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Pak PM Shehbaz Sharif meets older brother Nawaz in London

Elections in Pak will only be held after introduction of poll reforms: Zardari

nawazshehbaz Nawaz Sharif, Shehbaz Sharif | PTI

Pakistan Prime Minister Shehbaz Sharif on Wednesday met his older brother and former premier Nawaz Sharif in London for consultation on key political and economic issues facing the country.

Shehbaz accompanied by a group of senior leaders of his Pakistan Muslim League-Nawaz (PML-N) party travelled to London on a private trip, according to his party members.

His 10-member delegation consisted of Defence Minister Khawaja Asif, Information Minister Marriyum Aurangzeb, Planning Minister Ahsan Iqbal, Power Minister Khurram Dastagir, Finance Minister Miftah Ismail and Railways Minister Khawaja Saad Rafiq, among others.

A video clip showed the elder Sharif patting his younger brother. A photo of the prime minister hugging his brother was also shared. Another photo showed the two Sharifs chairing the meeting.

However, no details of the meeting or its agenda have been shared so far.

The PML-N delegation dashed to London as political and economic pressure mounted on the government which is expecting organised protests by ousted premier Imran Khan who is demanding early elections.

The bigger concern is the deteriorating economic situation and inability to control the prices of daily items used by common citizens.

Khan lashed out at the trip, saying at a public meeting on Tuesday that the entire cabinet was going to meet a "corrupt and convicted" person, that too on taxpayers' money.

Earlier, PM Shehbaz Sharif, 70, departed for London via a British Airways flight shortly after midnight on Tuesday. He is expected to stay in London for two to three days.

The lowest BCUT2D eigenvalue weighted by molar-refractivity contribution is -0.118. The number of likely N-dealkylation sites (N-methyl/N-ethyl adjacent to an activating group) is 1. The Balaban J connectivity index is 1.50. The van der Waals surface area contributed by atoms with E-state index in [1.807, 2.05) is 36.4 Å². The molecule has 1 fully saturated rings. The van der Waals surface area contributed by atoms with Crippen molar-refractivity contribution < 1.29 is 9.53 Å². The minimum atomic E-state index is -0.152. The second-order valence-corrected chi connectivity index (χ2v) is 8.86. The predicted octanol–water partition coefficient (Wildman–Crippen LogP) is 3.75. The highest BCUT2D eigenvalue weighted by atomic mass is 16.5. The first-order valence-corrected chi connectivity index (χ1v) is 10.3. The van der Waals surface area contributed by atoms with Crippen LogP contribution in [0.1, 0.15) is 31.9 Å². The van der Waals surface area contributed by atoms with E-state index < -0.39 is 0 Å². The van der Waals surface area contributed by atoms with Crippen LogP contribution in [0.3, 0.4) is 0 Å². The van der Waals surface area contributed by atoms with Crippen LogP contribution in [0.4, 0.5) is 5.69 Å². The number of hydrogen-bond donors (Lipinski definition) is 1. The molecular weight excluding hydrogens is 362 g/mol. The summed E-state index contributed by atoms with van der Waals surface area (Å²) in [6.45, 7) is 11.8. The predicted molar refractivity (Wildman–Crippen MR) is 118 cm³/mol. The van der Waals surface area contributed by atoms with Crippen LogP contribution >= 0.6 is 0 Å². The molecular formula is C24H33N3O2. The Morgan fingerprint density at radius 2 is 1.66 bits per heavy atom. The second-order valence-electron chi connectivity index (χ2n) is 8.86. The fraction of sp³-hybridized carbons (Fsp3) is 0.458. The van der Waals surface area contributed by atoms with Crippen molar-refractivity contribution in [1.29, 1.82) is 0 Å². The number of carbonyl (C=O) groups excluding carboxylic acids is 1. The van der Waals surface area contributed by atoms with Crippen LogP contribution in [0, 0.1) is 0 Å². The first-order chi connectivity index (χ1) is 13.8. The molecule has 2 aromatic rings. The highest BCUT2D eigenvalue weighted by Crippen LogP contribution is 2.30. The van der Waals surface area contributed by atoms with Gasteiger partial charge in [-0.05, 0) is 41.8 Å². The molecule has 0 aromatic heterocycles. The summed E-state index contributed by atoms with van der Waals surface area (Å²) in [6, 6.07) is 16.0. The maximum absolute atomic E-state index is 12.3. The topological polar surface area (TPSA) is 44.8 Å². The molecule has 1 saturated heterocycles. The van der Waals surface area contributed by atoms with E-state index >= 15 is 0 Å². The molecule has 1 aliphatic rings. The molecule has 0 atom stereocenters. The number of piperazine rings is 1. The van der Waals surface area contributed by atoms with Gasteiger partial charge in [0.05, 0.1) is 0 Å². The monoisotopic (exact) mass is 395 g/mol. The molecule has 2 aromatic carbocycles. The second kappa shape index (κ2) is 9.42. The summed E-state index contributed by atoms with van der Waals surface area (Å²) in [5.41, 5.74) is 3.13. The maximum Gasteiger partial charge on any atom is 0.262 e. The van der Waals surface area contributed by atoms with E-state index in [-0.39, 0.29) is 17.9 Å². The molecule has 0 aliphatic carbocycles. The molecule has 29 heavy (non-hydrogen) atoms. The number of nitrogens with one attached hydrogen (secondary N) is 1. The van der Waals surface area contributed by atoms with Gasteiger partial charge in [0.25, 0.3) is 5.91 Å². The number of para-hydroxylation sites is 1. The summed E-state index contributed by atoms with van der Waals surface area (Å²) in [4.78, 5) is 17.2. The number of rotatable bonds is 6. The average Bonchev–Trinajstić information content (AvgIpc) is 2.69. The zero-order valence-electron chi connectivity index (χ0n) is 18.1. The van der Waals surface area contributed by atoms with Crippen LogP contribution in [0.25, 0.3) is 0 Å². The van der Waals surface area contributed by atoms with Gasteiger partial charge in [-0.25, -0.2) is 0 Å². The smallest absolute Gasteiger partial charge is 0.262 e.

Three-time premier Nawaz Sharif, 72, against whom several corruption cases were launched by the government of Khan, had left for London in November 2019 after the Lahore High Court granted him four-week permission to go abroad for his heart treatment.

Khan, 69, who was removed from office in early April through a Parliament vote, accused the US of conspiring to dislodge his government, citing communication from the country's ambassador in Washington. The US government has bluntly denied the allegations multiple times.

PML-N leader Shehbaz, 70, assumed the office of the prime minister on April 11. The term of the current House ends in August, 2023.

Nawaz was removed from power in 2017 after a decision by the Supreme Court against him. He was later convicted separately in two corruption cases in 2018.

Sharif was given a 10-year prison sentence for owning property in London called the Avenfield case, but was released two months later when the court suspended the sentences, pending a final judgement.

But in December 2018 he was jailed for corruption again, this time for seven years, related to his family's ownership of steel mills in Saudi Arabia called the Al-Azizia Steel Mills case.

In both cases, he failed to provide the money trail to procure these foreign assets.

Sharif was in jail when allowed to go to London for four weeks for medical treatment but never came back.

Elections in Pak will only be held after introduction of poll reforms: Zardari

The co-chairman of the Pakistan Peoples Party (PPP), Asif Zardari, has made it clear that elections in the country will only be held after poll reforms are introduced and the National Accountability Laws are amended.

Zardari, a senior political leader who played a key role in the vote of no-confidence motion moved by the opposition parties last month against former premier Imran Khan, said elections would be held once the incumbent coalition government completes both tasks.

“I have also talked to Nawaz Sharif (PML-N) on this and we agreed that we can go to polls as soon as the reforms and targets are met.

"We have to change laws and improve them and then go to elections. Whether it takes three or four months, we have to work on implementation of policies and improving the electoral process," Zardari told a press conference here on Wednesday.

He also said the coalition government headed by Nawaz Sharif's brother Shehbaz Sharif had no issue with voting rights and representation of overseas Pakistanis in elections.

Asked about Wednesday's statement by Defence Minister Khawaja Asif that one could not rule out the possibility of elections before November, Zardari said the PML-N leader had his own views and was bound to listen to his party's directives.

He said the PPP and the PML-N had decided that until electoral reforms were brought, there would be no talk about the new army chief's appointment.

Zardari also said the army was "apolitical" for the first time. 

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